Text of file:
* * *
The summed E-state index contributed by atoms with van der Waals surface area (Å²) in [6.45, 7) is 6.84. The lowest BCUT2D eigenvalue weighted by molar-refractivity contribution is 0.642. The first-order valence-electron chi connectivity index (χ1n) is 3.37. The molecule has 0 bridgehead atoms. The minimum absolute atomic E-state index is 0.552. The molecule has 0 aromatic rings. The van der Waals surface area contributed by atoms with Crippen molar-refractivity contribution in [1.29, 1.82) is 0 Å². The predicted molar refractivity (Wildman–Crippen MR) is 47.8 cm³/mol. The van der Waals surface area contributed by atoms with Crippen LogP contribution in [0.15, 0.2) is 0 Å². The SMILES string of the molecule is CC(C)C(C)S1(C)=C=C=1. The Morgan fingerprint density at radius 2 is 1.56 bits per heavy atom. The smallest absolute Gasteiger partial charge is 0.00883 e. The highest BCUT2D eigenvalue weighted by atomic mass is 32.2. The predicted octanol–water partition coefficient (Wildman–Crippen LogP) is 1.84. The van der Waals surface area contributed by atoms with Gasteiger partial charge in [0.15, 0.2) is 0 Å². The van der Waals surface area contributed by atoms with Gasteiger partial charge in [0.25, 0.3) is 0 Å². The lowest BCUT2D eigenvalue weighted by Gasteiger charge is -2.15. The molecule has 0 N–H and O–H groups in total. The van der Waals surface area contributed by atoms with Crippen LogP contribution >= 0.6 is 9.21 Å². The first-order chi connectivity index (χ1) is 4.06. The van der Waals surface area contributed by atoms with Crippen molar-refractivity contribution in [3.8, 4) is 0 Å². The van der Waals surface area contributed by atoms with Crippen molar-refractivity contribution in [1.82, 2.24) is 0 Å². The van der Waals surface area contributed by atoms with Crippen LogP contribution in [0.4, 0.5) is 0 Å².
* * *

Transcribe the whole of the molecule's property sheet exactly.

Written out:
The summed E-state index contributed by atoms with van der Waals surface area (Å²) in [6.45, 7) is 6.84. The lowest BCUT2D eigenvalue weighted by molar-refractivity contribution is 0.642. The first-order valence-electron chi connectivity index (χ1n) is 3.37. The molecule has 0 bridgehead atoms. The minimum absolute atomic E-state index is 0.552. The molecule has 0 aromatic rings. The van der Waals surface area contributed by atoms with Crippen molar-refractivity contribution in [1.29, 1.82) is 0 Å². The predicted molar refractivity (Wildman–Crippen MR) is 47.8 cm³/mol. The van der Waals surface area contributed by atoms with Crippen LogP contribution in [0.15, 0.2) is 0 Å². The SMILES string of the molecule is CC(C)C(C)S1(C)=C=C=1. The Morgan fingerprint density at radius 2 is 1.56 bits per heavy atom. The smallest absolute Gasteiger partial charge is 0.00883 e. The highest BCUT2D eigenvalue weighted by atomic mass is 32.2. The predicted octanol–water partition coefficient (Wildman–Crippen LogP) is 1.84. The van der Waals surface area contributed by atoms with Gasteiger partial charge in [0.15, 0.2) is 0 Å². The van der Waals surface area contributed by atoms with Gasteiger partial charge in [0.25, 0.3) is 0 Å². The lowest BCUT2D eigenvalue weighted by Gasteiger charge is -2.15. The molecule has 0 N–H and O–H groups in total. The van der Waals surface area contributed by atoms with Crippen LogP contribution >= 0.6 is 9.21 Å². The first-order chi connectivity index (χ1) is 4.06. The van der Waals surface area contributed by atoms with Crippen molar-refractivity contribution in [3.8, 4) is 0 Å². The van der Waals surface area contributed by atoms with Crippen molar-refractivity contribution in [1.82, 2.24) is 0 Å². The van der Waals surface area contributed by atoms with Crippen LogP contribution in [0.4, 0.5) is 0 Å².